[Rather than a summary of the book as such, the following is mainly a compilation of what I found to be the most important statements made in this powerful book.]
Gish, Arthur G. The New Left and Christian Radicalism. Eerdmans, 1970. 158 pp.
“To be radical is to go to the root, to attack a problem at its base. To be radical is to present a fundamental alternative to the status quo. It means to start with what could be rather than what is.”
“Part One of this book is a comparison of the New Left and sixteenth-century Anabaptism.”
“Part Two of this study is an attempt to make a synthesis of New Left and Anabaptist thought by examining the current issues in theology, ethics, and politics from the radical perspective presented in Part One.”
“This study is written both for the humanistic radical who has never seen the relevance of theology to social change and for those Christians who have never realized the radical implications of the Christian faith” (7).
“Chapter One An Analysis of the New Left”
People working in the New Left “are dedicated to ‘changing the system’” (15).
Gish cites a 1967 article by Edward E. Sampson: “Those over thirty are not to be trusted, because of their increasing investment in the system as it exists” (21).
“In the eyes of the New Left, the system is so corrupt that is must be completely changed. This is probably the fundamental difference between Liberalism and Radicalism.” “The New Left suspects that the liberals are first committed to respectability and only secondly to justice. The liberal is seen as one who wants to share in the affluence of the existing order, but is at the same time burdened [p] with guilt feelings which he tries to assuage by disavowing its wrongs” (30-31).
In his short critique at the end of this chapter, Gish says, “Whenever one decided to follow his ideals seriously, the danger is moralism, pride, and self-righteousness” (47).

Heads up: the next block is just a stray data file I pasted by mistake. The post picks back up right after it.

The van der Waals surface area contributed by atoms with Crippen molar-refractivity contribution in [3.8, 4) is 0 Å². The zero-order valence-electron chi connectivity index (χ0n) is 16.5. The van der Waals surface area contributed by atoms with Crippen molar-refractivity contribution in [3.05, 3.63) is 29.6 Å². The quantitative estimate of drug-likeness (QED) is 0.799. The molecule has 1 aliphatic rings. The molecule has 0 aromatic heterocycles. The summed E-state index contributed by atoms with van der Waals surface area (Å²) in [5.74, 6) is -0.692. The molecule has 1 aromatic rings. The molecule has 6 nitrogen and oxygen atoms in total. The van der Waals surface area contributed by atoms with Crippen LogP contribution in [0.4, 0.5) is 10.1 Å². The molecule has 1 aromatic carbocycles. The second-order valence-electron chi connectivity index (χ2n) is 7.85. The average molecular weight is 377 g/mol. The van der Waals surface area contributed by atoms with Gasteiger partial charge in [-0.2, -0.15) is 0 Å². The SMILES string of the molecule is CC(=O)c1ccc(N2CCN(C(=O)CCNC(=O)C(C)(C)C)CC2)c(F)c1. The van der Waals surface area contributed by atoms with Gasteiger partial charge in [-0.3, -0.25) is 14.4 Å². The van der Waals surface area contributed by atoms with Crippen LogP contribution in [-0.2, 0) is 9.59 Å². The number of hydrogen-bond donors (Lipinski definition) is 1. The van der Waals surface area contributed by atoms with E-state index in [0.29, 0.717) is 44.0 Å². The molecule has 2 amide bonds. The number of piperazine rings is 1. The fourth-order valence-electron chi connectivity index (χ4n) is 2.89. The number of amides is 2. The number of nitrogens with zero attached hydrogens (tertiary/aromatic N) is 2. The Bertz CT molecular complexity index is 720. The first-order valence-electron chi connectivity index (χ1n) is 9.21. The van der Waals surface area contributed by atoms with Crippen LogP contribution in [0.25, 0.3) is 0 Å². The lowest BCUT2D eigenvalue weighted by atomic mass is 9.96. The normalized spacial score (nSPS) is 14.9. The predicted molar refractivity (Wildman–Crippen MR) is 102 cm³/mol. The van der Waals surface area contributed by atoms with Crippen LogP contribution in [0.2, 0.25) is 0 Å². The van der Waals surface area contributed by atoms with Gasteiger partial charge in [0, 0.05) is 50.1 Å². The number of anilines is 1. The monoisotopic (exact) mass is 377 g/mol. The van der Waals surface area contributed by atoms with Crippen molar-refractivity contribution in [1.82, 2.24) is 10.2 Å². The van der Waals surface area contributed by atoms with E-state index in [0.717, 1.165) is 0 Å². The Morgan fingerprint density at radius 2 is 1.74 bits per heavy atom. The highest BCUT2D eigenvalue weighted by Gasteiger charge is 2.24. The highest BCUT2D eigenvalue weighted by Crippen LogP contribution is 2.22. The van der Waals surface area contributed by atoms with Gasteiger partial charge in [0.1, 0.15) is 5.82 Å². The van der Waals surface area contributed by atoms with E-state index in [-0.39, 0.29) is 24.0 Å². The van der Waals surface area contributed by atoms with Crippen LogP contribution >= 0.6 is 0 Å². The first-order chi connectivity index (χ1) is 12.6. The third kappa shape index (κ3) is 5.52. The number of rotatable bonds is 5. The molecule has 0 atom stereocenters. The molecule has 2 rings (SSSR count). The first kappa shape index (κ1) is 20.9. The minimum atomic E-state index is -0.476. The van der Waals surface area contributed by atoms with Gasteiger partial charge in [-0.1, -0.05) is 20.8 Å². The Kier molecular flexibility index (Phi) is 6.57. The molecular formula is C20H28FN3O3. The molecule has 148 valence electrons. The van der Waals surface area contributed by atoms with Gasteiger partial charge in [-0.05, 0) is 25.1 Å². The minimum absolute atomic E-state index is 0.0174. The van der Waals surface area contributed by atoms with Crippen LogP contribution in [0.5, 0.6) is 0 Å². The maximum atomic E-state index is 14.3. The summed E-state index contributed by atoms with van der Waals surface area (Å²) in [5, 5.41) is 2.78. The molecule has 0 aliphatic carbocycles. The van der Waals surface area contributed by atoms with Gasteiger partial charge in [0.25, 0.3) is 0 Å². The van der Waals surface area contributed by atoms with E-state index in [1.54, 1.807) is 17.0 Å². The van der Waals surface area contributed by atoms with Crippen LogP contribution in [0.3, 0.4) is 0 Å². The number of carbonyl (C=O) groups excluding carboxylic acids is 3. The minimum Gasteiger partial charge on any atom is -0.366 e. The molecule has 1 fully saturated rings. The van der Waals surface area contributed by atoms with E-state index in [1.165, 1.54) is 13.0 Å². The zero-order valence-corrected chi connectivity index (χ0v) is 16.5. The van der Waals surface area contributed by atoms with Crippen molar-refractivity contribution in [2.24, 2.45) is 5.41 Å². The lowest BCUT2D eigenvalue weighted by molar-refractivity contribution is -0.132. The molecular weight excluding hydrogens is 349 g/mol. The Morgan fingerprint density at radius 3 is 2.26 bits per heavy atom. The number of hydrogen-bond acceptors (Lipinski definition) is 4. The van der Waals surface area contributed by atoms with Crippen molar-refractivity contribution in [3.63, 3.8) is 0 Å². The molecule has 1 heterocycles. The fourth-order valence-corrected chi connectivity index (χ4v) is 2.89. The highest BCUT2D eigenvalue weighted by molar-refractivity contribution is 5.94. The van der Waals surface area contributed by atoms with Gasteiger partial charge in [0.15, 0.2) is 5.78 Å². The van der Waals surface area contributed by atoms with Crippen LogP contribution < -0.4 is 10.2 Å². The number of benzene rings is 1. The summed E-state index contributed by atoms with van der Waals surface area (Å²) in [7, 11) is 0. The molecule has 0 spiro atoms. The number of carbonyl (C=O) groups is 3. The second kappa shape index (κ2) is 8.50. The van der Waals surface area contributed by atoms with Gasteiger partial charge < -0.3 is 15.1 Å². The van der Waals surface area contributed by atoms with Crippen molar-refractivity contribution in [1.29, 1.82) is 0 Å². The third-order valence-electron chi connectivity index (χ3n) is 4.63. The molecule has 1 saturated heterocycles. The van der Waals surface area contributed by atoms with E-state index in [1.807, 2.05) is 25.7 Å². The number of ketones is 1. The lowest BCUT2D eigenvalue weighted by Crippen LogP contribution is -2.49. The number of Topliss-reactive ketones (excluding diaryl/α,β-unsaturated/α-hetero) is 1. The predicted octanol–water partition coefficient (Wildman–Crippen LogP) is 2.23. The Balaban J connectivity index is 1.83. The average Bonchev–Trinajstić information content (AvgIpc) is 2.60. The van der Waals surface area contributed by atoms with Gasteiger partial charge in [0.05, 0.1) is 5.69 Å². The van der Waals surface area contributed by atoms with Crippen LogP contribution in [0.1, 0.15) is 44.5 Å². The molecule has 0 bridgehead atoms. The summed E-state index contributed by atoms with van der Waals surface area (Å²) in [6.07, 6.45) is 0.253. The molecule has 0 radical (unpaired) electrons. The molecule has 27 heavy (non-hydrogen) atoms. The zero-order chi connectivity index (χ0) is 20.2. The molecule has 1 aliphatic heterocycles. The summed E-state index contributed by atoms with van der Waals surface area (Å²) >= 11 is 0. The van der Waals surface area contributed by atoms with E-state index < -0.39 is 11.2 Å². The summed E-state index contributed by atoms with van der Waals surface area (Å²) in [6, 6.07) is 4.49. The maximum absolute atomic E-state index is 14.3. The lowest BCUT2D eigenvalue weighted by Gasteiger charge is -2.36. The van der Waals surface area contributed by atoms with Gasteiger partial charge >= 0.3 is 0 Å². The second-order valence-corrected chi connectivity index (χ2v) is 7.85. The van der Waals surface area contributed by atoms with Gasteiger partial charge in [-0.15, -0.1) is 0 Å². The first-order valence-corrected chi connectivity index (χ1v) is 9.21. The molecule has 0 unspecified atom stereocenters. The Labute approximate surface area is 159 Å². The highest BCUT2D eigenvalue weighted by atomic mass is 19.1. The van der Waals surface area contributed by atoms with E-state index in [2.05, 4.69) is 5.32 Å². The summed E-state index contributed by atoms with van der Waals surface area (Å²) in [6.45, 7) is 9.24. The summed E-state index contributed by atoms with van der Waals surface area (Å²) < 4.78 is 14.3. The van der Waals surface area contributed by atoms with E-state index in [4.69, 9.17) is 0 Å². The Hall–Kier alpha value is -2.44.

“Chapter Two Anabaptism: A Sixteenth-Century Analogy”
“When I asked my grandfather why he grew a beard his reply was that it was to show that he was different from the world. The beard of the protester is to demonstrate that he is not a part of the establishment. My own beard is a conscious attempt to bring together these two radical perspectives” (49).
“The Christian for Luther has dual citizenship and thus must live by two sets of standards. The Christian must live in both realms.
“The Anabaptists, however, separate the two realms. . . . Christian discipleship involves all of life. The whole Christian life must be lived under the New Covenant, separated from the world. He no longer lives by the standards of the fallen world” (58).
Gish says that for the Anabaptists “the important word . . . was not faith as with Luther, but discipleship (Nachfolge Christi)” (59). “Rather than focusing on personal salvation, they stressed living in the new kingdom, living by a new set of values (love, peace, forgiveness, etc.)” (60).
“The simple life was also stressed. They urged people to avoid anything that would lead to pride, and opposed living on a high economic plane” (61).